Guide the children to take a few quiet breaths. Invite them to turn the mouth up into a smile with each breath, not a big smile but a simple natural smile like when meeting someone familiar. Notice the lips – their shape and movement. Does the smile change any other part of the face – the cheeks, the eyes, the eyelids...  the ears, the tongue... breathe slowly and joyfully...

 

Practice mindful smiling every day.

Classroom Mindfulness

Mindfulness actions can be numerous and varied. Take time to integrate mindful moments with the children throughout the day.

  • A mindful moment to start the day
  • A mindful moment when taking a pencil form a pencil case or book form the school bag
  • A mindful moment when eating lunch
  • A mindful walk when coming from the school yard to the class or along a corridoor
  • A mindful moment when throwing a ball
  • A mindful moment when writing, drawing or watching a film
  • A mindful moment when moving, dancing or doing PE.

 

Random Acts of Kindness

We all have the potential to be kind. Kindness is an expression of love. When we do something kind it makes the person we do it for feel good, loved and/or cared for. Interestingly, the person giving kindness usually feels good too, and in fact often feels better than the person who receives it. Acts of kindness create a sense of community and a sense of self-worth. Like smiling, kindness is also contagious, the more we experience it in our lives the more we want to pass it on so creating a wonderful domino effect of love and kindness and a lovely atmosphere in the classroom. Children can be encouraged to do random acts of kindness. Maybe you can have one day per week as kindness day for the class. Suggested acts could be opening a door for someone, sharing something, picking something up off the floor without being asked to do so, smiling, giving a compliment etc.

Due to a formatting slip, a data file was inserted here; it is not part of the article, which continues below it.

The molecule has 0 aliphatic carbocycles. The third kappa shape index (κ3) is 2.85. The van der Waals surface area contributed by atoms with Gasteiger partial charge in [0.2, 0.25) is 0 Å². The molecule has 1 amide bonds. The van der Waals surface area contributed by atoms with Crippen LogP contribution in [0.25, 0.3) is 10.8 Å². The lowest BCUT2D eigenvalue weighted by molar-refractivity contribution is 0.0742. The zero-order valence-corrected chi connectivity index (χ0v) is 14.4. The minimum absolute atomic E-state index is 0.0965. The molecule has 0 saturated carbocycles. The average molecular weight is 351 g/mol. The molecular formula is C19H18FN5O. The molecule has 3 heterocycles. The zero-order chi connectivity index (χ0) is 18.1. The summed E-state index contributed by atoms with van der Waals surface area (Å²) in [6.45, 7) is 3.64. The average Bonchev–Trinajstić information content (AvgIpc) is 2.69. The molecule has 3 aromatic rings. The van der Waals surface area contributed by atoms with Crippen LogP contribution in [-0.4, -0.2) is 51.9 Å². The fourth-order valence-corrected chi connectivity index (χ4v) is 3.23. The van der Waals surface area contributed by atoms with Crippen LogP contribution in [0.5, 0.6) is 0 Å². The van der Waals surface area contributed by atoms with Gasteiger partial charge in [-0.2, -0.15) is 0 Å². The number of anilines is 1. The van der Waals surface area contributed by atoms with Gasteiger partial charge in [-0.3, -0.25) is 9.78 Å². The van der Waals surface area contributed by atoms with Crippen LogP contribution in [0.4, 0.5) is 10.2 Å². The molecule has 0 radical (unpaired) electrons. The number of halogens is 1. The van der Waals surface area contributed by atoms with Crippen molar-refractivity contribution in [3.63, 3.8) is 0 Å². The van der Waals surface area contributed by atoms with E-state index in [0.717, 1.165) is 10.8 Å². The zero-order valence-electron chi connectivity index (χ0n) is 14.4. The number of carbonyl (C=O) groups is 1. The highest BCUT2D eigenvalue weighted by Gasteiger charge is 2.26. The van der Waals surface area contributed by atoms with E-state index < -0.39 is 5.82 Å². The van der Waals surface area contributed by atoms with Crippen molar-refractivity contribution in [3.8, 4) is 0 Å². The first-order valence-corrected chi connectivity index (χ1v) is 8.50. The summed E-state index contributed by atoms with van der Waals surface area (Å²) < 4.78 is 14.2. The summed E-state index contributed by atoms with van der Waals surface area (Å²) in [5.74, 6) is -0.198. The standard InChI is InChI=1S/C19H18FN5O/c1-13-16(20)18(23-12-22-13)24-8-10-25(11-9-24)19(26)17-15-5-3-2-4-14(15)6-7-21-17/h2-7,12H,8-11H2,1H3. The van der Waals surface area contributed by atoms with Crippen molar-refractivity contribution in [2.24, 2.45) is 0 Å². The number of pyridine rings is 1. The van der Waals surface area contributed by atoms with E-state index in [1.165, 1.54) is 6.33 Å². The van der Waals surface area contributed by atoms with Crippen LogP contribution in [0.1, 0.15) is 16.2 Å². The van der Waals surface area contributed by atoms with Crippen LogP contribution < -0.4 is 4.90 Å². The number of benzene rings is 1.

Tip: A useful resource that includes specific tracks encouraging kindness and compassion is the Still Space CD by Mindfulness Matters. Also available ‘as Gaeilge’ it facilitates integration of Irish into SPHE. Warning! Even if you pick just one day a week to do random acts of kindness they may sneak into everyday, kindness is contagious!

Mindfulness Matters Mandala:

‘Growing & Changing’

The purpose of Mindfulness Matters mandalas is to explore growing and changing.

Download the Butterfly mandala and instructions here.

(Microsoft Word, 3.4Mb)

For further information contact info@mindfulnessmatters.ie

Derval derval@mindfulnessmatters.ie 087 2888740    Ann ann@mindfulnessmatters.ie   087 6108144.